Could really go a Gonski right now
This week the issue of the government’s review of school funding finally saw the light of day. Once again, this rather crucial piece of education reform has been a secret…
This week the issue of the government’s review of school funding finally saw the light of day.
Once again, this rather crucial piece of education reform has been a secret squirrel affair involving Treasury, some tame ministry officials, and a very few politicians.
Thankfully the Herald’s inimitable Kirsty Johnston managed to get hold of documents that show the government is planning to use its ‘social investment’ approach to dump deciles and redesign school funding (a strategic leak? a desperate official who decided to leak? who knows.)
Four criteria would be used to identify children at risk, who would get more funding (child abuse, mother with no qualifications, a parent in prison, or being in a long-term beneficiary household).
The details were relatively scant and the government reacted by making reassuring noises – it won’t be in place until 2019, children wouldn’t be identified, it will only be brought in with agreement from the sector, etc. Once again, the government’s many, many excellent spin doctors managed the leak very well, and by the end of the week the Herald’s editorial on it was pretty positive.
But some big questions remain:
- the kind of system being proposed would require very complex IT. Hmm, think Novopay and now the failed Early Learning system, among other IT projects in difficulty. To get such a funding system developed, tested and trialled, and ready to go by 2019 or soon after probably means it needs to be in development now. So much for consultation?
- the government has a poor record on getting sector agreement. It might say it has sector agreement but this may mean it finds a few tame principals and an on-song academic who say, well, on balance, it is probably OK
- the social investment approach, as the School of Government at Victoria University in Wellington has identified, is really about cutting cost, not about meeting need. So even the Treasury’s own figures show that using the four criteria will only match extra funding to about 50% of children who need it, ie, even though a smaller percentage of children without these criteria “fail”, because there are so many children without the criteria, even a relatively small percentage of them means a large number of children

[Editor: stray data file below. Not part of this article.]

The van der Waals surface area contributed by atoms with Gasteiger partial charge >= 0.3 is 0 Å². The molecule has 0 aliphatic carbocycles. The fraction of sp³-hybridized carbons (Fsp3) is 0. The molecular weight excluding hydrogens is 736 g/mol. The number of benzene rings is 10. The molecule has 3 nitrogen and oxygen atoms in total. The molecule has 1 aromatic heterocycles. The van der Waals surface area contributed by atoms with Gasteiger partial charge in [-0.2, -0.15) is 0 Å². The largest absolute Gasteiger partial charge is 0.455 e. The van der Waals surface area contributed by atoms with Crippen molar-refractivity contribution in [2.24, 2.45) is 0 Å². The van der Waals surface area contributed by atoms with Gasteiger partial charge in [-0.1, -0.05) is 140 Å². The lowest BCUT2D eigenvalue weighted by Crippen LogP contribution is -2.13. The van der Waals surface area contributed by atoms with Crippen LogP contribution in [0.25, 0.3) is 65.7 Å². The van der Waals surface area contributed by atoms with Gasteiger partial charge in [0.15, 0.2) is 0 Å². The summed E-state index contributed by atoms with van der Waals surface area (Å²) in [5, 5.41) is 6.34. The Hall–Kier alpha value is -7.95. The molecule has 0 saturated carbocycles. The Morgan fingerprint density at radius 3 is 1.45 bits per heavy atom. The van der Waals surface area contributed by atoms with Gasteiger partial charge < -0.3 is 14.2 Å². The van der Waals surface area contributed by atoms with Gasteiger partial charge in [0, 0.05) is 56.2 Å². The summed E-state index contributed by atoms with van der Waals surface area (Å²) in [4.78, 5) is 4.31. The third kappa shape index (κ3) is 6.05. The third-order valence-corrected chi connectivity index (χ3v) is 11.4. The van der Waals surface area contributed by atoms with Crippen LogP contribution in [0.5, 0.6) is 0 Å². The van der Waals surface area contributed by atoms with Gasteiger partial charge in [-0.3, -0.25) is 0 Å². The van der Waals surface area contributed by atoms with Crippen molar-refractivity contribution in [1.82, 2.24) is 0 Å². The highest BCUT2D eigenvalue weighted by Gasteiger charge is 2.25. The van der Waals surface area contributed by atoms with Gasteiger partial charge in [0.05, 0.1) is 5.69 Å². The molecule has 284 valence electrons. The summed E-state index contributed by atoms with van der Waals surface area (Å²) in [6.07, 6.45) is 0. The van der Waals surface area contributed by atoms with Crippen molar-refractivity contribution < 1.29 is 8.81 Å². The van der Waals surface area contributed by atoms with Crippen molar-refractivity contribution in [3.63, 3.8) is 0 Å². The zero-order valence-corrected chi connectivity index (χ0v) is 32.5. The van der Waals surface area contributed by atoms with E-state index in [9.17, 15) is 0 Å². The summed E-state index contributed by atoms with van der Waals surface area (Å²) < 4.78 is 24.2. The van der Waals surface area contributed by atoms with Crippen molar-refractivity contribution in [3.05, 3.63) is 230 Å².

It’s about here the thirst for a Gonski kicks in. David Gonski, a formidable businessman with close links to the likes of Rupert Murdoch, was appointed by then Australian Prime Minister Julia Gillard, in a surprise move, to review the Australian system of school funding.
In turn, he surprised most in the sector by producing a report that recommended a system of fairer funding, and overall higher levels of funding to meet need. Needless to say, subsequent Australian governments have tried to weasel out of the Gonski changes and commitments, which are spread over many years, but those getting through do appear to be improving the Australian system.
Given that commentators are saying a radical overhaul of New Zealand school funding will likely be a very significant reform, possibly the biggest in decades, wouldn’t it have been better for the Minister of Education to have brought some independent thinking to the obvious problems (inequality of opportunity, underfunded inclusive education, unmet need for PLD on cultural competency).
She might have reached across the political divide, as Gillard did, and commissioned some researchers, to be led by someone like, for example, Michael Cullen or Margaret Wilson, or even David Caygill or – Dr Pita Sharples.